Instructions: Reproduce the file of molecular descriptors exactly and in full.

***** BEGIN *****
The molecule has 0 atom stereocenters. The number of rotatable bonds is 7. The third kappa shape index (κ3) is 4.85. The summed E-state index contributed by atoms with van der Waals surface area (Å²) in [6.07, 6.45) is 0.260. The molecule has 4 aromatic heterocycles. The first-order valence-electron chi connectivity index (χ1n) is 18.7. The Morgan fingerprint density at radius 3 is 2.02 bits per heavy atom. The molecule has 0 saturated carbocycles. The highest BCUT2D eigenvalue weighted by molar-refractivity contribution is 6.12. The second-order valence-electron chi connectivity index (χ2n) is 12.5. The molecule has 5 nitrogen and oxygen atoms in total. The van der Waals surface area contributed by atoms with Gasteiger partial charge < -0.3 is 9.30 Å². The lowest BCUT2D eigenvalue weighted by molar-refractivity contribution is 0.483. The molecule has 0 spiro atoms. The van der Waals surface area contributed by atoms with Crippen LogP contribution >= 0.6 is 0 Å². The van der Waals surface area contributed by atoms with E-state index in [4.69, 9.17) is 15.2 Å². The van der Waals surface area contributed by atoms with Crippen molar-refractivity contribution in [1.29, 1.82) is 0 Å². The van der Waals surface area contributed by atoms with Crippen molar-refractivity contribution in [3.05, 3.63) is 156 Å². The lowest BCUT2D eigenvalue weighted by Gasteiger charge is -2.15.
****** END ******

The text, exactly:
The molecule has 0 atom stereocenters. The number of rotatable bonds is 7. The third kappa shape index (κ3) is 4.85. The summed E-state index contributed by atoms with van der Waals surface area (Å²) in [6.07, 6.45) is 0.260. The molecule has 4 aromatic heterocycles. The first-order valence-electron chi connectivity index (χ1n) is 18.7. The Morgan fingerprint density at radius 3 is 2.02 bits per heavy atom. The molecule has 0 saturated carbocycles. The highest BCUT2D eigenvalue weighted by molar-refractivity contribution is 6.12. The second-order valence-electron chi connectivity index (χ2n) is 12.5. The molecule has 5 nitrogen and oxygen atoms in total. The van der Waals surface area contributed by atoms with Gasteiger partial charge < -0.3 is 9.30 Å². The lowest BCUT2D eigenvalue weighted by molar-refractivity contribution is 0.483. The molecule has 0 spiro atoms. The van der Waals surface area contributed by atoms with Crippen LogP contribution >= 0.6 is 0 Å². The van der Waals surface area contributed by atoms with E-state index in [4.69, 9.17) is 15.2 Å². The van der Waals surface area contributed by atoms with Crippen molar-refractivity contribution in [1.29, 1.82) is 0 Å². The van der Waals surface area contributed by atoms with Crippen molar-refractivity contribution in [3.05, 3.63) is 156 Å². The lowest BCUT2D eigenvalue weighted by Gasteiger charge is -2.15.